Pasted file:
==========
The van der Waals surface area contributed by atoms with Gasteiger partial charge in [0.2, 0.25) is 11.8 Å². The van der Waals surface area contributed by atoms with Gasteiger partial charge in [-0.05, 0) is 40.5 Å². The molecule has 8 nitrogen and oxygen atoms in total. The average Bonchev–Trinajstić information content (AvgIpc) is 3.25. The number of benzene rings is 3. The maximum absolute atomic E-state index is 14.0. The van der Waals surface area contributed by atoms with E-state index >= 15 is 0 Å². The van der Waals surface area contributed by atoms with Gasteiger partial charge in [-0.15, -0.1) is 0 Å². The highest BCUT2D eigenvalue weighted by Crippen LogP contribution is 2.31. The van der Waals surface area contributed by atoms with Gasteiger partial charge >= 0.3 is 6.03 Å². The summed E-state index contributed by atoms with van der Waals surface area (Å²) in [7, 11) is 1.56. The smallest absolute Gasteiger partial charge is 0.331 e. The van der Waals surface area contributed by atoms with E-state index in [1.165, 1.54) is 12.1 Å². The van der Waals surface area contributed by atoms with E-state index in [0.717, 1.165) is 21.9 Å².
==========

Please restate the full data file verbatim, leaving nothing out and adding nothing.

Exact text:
The van der Waals surface area contributed by atoms with Gasteiger partial charge in [0.2, 0.25) is 11.8 Å². The van der Waals surface area contributed by atoms with Gasteiger partial charge in [-0.05, 0) is 40.5 Å². The molecule has 8 nitrogen and oxygen atoms in total. The average Bonchev–Trinajstić information content (AvgIpc) is 3.25. The number of benzene rings is 3. The maximum absolute atomic E-state index is 14.0. The van der Waals surface area contributed by atoms with E-state index >= 15 is 0 Å². The van der Waals surface area contributed by atoms with Gasteiger partial charge in [-0.15, -0.1) is 0 Å². The highest BCUT2D eigenvalue weighted by Crippen LogP contribution is 2.31. The van der Waals surface area contributed by atoms with Gasteiger partial charge >= 0.3 is 6.03 Å². The summed E-state index contributed by atoms with van der Waals surface area (Å²) in [7, 11) is 1.56. The smallest absolute Gasteiger partial charge is 0.331 e. The van der Waals surface area contributed by atoms with E-state index in [1.165, 1.54) is 12.1 Å². The van der Waals surface area contributed by atoms with E-state index in [0.717, 1.165) is 21.9 Å².